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Adopting Quality Improvement Tools to Achieve Patient Centric Improvements


Today’s reality and an emerging global trend, is that wellinformed consumers are demanding bold innovations that enhance value, quality and efficiencies with service delivery at the same time that resources and reimbursement models are declining. Having to do more with fewer resources is the new norm. There is general acceptance that successfully adopting and implementing Quality Management Systems (QMS) and related improvement tools results in process optimization, operational efficiencies and value. This highly informative and insightful session will share real world experiences from a 800 bed combined hospital pathology department, including impressive results such as reduced patient waiting times, rapid return on investment (ROI) and improved turnaround times.

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Learning Objectives:

  1. Describe how integrating Lean and Quality Improvements tools drive process improvements resulting in improved patient care, operational efficiencies and client satisfaction.
  2. Recognize the essential leadership competencies, team attributes and key performance indicators necessary to achieve stretch goals, powerful staff engagement and success with change management initiatives.
  3. Summarize the competitive operational advantages achieved with adopting QMS and visual management indicators to influence teamwork and creative problem solving through the use of evidence based real time data and dashboards.

Webinar Transcription

Key Industry Trends and Change Drivers

Needing to do more with less resources is something laboratories constantly have to deal with. At the same time, the strong pressure to reduce budgets, costs, escalating clinical demands, increasing volumes, and case complexity is more prevalent and isunderscored with regulatory and administrative burdens that accompany most laboratoryoperations.It is essential that laboratories embrace the benefits of quality systems. If you are in a leadership position, one of your responsibilitiesis to drivethequality agenda. Once you accept quality as a necessary element for providing a service, you need to appreciate that it's a journey, not a destination. Always look at it as opportunity to learn, improve, and do better for your patients. There are a number of tools availableandyou just have to select the appropriate tool for the situation. Involve your front-line staff to engage with qualityinitiatives. Integrating the clinical, operational, financial, and patient safety criteriais going to be the driver for your best return on investment and something your clients and patients will appreciate. Adopting and embracing quality systems is a stepping stone towards providing evidence-based excellence.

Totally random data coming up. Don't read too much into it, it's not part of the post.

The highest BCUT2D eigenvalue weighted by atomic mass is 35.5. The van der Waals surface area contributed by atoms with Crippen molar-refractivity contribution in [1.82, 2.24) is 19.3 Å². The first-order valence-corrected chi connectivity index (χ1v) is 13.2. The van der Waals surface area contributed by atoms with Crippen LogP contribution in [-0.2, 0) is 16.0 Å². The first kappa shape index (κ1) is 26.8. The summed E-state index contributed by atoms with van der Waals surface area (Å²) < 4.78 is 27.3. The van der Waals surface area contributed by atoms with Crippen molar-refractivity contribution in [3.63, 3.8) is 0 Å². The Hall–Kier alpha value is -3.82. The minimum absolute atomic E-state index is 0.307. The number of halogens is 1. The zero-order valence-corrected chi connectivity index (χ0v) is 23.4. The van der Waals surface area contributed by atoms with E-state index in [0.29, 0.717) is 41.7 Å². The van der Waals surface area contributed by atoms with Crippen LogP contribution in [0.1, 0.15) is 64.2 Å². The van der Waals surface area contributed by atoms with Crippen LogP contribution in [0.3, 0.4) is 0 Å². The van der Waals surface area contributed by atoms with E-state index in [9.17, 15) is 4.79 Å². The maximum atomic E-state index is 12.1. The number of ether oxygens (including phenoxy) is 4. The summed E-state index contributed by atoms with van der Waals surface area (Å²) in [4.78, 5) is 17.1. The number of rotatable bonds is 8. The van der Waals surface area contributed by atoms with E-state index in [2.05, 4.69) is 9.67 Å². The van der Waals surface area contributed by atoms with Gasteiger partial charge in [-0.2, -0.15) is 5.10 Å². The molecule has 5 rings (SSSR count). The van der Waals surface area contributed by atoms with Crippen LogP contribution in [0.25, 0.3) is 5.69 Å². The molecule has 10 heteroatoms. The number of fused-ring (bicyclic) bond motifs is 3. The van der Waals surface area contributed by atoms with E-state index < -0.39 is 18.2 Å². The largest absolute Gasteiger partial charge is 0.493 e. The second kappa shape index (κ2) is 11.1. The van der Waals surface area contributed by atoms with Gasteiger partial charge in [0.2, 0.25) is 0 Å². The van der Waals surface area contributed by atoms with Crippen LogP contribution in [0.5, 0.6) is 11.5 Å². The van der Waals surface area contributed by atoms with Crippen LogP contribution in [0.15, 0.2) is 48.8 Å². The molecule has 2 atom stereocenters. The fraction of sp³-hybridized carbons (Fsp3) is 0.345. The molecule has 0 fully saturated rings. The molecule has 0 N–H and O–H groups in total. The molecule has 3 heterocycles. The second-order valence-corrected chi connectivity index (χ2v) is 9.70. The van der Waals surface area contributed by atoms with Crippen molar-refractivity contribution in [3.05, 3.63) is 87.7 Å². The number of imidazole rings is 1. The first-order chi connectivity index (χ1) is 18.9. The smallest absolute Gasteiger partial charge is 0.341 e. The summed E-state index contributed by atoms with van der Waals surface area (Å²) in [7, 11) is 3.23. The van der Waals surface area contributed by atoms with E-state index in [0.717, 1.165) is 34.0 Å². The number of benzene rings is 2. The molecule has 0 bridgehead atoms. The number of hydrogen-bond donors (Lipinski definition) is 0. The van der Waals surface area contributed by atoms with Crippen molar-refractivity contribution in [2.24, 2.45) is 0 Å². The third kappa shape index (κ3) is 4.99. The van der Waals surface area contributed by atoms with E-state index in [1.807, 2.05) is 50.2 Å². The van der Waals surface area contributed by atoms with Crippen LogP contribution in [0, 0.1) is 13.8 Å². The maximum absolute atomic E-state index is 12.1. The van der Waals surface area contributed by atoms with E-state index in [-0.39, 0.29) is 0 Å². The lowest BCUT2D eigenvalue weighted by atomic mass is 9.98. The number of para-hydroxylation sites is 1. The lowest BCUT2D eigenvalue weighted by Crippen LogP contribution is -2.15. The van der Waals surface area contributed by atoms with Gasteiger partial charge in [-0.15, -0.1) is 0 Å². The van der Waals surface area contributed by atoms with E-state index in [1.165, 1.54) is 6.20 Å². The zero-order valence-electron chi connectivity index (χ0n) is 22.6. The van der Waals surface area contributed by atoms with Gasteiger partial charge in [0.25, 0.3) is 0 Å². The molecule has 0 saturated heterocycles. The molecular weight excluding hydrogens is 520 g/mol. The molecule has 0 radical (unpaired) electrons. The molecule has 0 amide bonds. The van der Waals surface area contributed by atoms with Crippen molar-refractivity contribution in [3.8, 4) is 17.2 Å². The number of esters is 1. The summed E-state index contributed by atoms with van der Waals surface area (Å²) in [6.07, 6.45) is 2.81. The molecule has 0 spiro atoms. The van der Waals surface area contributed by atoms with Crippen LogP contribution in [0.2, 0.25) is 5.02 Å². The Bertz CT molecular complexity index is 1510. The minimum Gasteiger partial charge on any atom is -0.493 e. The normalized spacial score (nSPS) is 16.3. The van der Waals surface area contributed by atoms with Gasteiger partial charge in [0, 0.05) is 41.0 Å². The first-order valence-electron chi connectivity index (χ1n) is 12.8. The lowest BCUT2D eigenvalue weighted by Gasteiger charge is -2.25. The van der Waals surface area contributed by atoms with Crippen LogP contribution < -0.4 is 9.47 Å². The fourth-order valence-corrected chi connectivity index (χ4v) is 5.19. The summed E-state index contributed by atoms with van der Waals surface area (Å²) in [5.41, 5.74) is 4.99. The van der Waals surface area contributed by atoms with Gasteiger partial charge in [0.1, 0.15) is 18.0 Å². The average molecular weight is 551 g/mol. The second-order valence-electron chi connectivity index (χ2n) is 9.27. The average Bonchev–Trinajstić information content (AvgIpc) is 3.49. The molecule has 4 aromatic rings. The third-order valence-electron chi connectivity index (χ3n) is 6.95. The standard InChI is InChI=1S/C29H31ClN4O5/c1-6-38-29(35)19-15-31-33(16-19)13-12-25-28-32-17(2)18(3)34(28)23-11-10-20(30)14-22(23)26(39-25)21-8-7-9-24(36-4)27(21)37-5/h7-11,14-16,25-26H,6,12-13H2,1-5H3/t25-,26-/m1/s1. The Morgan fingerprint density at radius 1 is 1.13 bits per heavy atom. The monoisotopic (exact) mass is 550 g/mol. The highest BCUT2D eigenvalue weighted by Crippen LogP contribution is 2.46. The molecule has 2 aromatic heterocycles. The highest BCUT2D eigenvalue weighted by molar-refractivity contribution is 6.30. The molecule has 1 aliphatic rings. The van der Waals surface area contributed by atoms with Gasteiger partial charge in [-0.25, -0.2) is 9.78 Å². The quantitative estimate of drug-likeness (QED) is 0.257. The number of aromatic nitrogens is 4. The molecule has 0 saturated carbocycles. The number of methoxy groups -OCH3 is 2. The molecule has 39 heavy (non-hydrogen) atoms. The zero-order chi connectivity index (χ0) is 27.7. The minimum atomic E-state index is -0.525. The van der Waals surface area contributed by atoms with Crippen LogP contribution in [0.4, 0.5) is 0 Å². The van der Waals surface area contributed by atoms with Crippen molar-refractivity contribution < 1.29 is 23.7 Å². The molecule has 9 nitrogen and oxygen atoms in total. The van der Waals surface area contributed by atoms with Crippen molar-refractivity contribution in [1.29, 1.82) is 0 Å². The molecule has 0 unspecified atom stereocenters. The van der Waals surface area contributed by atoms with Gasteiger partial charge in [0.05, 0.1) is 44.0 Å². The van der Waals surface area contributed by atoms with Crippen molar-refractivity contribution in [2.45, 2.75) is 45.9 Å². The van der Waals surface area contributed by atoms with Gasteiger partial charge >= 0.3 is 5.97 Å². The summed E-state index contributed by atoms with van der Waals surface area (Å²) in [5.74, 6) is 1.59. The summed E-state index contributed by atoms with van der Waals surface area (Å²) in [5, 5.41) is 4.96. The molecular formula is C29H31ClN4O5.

The trend for laboratories to demonstrate value is increasing. For today's discussion the definition of value is achieving quality outcomesdivided by the cost to achieve that outcome. Costs can be defined as price of commodity and the time involved with delivering a commodityor test. Costs can be incurred or avoided.In the lab environment there are opportunities to demonstrate the ability a value-add opportunity. In my experience, the ability to drive quality initiatives that reduce hospital length of stay or unnecessary admissions is something that is appreciated by the executives of hospitals. The challenge is trying to convince the hospital executives that any savings derived as a result of the laboratory's initiative will be reinvested in the laboratory.

I'll use microbiology testing as an example for hospital acquired infections. If you can take advantage of technology where you can provide results in 18 to 24 hours or less as opposed to 2 to 3 days,and if patients are occupying a bed for two to three days because the results are not available, by adopting that type of technology you could provide the results on the same day or within a few hours. Imaginethe amount of savings to a hospital with reducing that length of stay.If you can repeatedly and consistently do the right test on the right patient at the right time and it leads to the appropriateclinical intervention, that is undisputable value and what we should strive for on a regular basis.

On this slide I am emphasizing a few values I thought would help to attract talented people. Find something to laugh and smile about every day in your laboratory, acknowledge that everyone is normal until you get to know them, and finally, accept as a workplace value everyone brings joy to the department, some when they enter and some when they leave for the day.

About Lean & Six Sigma & QMS (Quality Management Systems)